A man follows four basic steps to perform his control function. Firstly, he sets up standard of performance. After this, he will appraise the performance and compare whether the expected standard is met It there is any deviation or the standards are not being net, the man will take corrective steps, which is the last step.

       A manager to be in a position to exercise control must-

  1. Know what the situation is,
  2. Know what it should be,
  3. Know how to correct it,
  4. Have the authority to take corrective action.

       A detailed discussions of the basic steps involved in control is given below:

1. Establishment Of Standard:

       The first step in control process is establishment of standard of performance. Standard represents criteria for measurement of performance. Standard should preferably be set in qualitative terms.

       Standard should be accurate, acceptable and workable. It should not be based merely on past performance but should be based on scientific analysis.

2. Measurement Of Performance:

       The second step is the appraisal of performance against the standard laid down. This involves two activities:-

  1. Measurement of performance in numerical terms.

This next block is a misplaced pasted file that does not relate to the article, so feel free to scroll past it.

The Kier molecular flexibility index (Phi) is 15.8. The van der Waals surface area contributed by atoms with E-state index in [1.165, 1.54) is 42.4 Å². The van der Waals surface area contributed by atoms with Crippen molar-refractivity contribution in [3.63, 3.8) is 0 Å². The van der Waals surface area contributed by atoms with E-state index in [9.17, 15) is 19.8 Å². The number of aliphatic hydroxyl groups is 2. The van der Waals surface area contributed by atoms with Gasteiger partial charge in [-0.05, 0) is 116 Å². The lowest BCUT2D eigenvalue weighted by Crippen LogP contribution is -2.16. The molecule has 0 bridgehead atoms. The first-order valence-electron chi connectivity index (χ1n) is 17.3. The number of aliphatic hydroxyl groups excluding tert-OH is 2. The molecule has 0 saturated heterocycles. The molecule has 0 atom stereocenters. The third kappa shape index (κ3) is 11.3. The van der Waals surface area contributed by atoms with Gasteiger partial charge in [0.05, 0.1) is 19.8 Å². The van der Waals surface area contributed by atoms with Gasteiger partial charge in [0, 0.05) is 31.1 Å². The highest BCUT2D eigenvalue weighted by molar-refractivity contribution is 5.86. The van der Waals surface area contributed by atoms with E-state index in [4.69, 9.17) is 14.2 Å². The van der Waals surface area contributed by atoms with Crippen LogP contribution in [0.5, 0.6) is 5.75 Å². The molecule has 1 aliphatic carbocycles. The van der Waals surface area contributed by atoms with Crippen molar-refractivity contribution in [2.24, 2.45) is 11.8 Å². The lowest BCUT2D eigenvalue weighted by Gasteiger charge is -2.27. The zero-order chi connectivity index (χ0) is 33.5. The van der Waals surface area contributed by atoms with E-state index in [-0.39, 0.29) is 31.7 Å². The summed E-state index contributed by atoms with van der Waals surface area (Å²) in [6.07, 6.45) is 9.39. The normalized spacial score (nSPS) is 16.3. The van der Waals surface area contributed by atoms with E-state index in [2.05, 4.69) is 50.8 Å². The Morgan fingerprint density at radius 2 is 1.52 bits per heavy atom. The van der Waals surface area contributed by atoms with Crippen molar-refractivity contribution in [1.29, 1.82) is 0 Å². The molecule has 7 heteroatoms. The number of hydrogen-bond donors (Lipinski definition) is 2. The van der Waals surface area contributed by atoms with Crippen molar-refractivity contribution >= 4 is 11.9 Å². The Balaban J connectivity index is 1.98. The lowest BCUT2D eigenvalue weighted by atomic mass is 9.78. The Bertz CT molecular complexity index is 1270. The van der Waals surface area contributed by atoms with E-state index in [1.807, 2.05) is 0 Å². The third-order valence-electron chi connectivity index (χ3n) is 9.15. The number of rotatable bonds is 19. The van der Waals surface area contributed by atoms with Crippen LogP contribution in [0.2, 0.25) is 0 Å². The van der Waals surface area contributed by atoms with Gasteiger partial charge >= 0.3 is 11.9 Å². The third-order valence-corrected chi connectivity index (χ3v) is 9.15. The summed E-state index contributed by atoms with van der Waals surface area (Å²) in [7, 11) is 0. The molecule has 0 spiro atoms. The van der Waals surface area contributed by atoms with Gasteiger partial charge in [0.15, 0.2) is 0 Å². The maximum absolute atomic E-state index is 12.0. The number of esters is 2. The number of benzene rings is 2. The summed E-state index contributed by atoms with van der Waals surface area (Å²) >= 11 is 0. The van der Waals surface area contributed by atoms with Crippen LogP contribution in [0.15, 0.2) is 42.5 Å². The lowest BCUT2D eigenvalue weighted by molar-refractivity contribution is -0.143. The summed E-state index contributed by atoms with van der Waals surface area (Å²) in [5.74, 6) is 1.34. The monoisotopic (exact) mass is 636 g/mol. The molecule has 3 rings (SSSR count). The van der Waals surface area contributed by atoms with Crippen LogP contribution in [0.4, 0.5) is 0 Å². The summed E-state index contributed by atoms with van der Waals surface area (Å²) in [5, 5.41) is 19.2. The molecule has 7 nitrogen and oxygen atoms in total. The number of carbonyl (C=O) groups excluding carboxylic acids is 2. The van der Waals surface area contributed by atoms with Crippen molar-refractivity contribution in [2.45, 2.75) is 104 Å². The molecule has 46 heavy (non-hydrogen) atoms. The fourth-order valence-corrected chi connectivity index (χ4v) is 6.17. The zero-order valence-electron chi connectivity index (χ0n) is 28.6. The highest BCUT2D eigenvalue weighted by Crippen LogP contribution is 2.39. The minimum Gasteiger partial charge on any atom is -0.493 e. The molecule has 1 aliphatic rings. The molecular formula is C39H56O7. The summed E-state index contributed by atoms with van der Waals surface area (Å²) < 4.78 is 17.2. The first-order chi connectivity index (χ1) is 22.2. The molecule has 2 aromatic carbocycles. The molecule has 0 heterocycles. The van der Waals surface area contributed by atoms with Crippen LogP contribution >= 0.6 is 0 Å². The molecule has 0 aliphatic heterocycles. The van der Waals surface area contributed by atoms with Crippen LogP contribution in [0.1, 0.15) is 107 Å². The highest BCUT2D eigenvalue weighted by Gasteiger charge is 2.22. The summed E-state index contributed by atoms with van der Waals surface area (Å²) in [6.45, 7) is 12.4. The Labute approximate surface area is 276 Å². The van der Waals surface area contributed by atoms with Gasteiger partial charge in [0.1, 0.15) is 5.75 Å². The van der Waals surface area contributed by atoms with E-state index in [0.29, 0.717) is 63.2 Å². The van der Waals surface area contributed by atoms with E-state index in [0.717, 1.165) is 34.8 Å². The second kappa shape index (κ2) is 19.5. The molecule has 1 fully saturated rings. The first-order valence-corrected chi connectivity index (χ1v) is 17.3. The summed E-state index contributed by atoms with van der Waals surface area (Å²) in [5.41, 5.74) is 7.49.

2. Comparison with the standard.

       Performance should be measured both in qualitative and qualitative terms. Attitude or morale of workers cannot be measured quantitatively; they have to be measured qualitatively.

3. Finding Out Strategic Control Points:

       When performance equals its level there is not much need of controlling actions. The real worry arise when after comparing performance with its standard, it is found that there has been short falls.

       Hence, the third crucial step is to find out the defects or deficiencies. The deviations may be due to. Some defects in raw materials, machines process or some other causes.

4. Taking Corrective Actions:

       The final step is to take corrective actions so that no deviations occur again and the objectives of the organisation are achieved. The corrective action may involve removing some obstacles, repairing a machine, transferring an employee or putting in some extra currencies.